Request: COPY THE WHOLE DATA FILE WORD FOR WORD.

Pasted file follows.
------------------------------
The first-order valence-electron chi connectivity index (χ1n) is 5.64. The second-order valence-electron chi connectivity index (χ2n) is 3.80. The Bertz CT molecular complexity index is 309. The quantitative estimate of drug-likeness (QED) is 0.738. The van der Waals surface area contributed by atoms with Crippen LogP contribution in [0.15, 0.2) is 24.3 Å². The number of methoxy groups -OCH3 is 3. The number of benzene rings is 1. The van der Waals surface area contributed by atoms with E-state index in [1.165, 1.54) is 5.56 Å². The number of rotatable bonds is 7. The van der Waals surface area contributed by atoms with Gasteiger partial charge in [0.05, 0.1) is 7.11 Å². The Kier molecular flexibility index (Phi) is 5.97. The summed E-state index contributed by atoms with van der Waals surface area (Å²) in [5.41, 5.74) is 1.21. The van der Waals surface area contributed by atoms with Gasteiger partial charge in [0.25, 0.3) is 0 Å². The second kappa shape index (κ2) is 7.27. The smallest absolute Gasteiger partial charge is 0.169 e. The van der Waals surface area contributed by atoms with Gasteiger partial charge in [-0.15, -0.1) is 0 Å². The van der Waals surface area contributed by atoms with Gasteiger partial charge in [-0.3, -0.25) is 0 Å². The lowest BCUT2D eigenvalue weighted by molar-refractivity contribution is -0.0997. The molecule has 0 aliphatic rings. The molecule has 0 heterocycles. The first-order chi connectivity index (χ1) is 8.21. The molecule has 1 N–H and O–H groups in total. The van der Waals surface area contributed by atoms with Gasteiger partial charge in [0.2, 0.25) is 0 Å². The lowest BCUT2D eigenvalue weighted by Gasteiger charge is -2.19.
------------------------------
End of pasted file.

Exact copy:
The first-order valence-electron chi connectivity index (χ1n) is 5.64. The second-order valence-electron chi connectivity index (χ2n) is 3.80. The Bertz CT molecular complexity index is 309. The quantitative estimate of drug-likeness (QED) is 0.738. The van der Waals surface area contributed by atoms with Crippen LogP contribution in [0.15, 0.2) is 24.3 Å². The number of methoxy groups -OCH3 is 3. The number of benzene rings is 1. The van der Waals surface area contributed by atoms with E-state index in [1.165, 1.54) is 5.56 Å². The number of rotatable bonds is 7. The van der Waals surface area contributed by atoms with Gasteiger partial charge in [0.05, 0.1) is 7.11 Å². The Kier molecular flexibility index (Phi) is 5.97. The summed E-state index contributed by atoms with van der Waals surface area (Å²) in [5.41, 5.74) is 1.21. The van der Waals surface area contributed by atoms with Gasteiger partial charge in [0.25, 0.3) is 0 Å². The second kappa shape index (κ2) is 7.27. The smallest absolute Gasteiger partial charge is 0.169 e. The van der Waals surface area contributed by atoms with Gasteiger partial charge in [-0.15, -0.1) is 0 Å². The van der Waals surface area contributed by atoms with Gasteiger partial charge in [-0.3, -0.25) is 0 Å². The lowest BCUT2D eigenvalue weighted by molar-refractivity contribution is -0.0997. The molecule has 0 aliphatic rings. The molecule has 0 heterocycles. The first-order chi connectivity index (χ1) is 8.21. The molecule has 1 N–H and O–H groups in total. The van der Waals surface area contributed by atoms with Gasteiger partial charge in [0.2, 0.25) is 0 Å². The lowest BCUT2D eigenvalue weighted by Gasteiger charge is -2.19.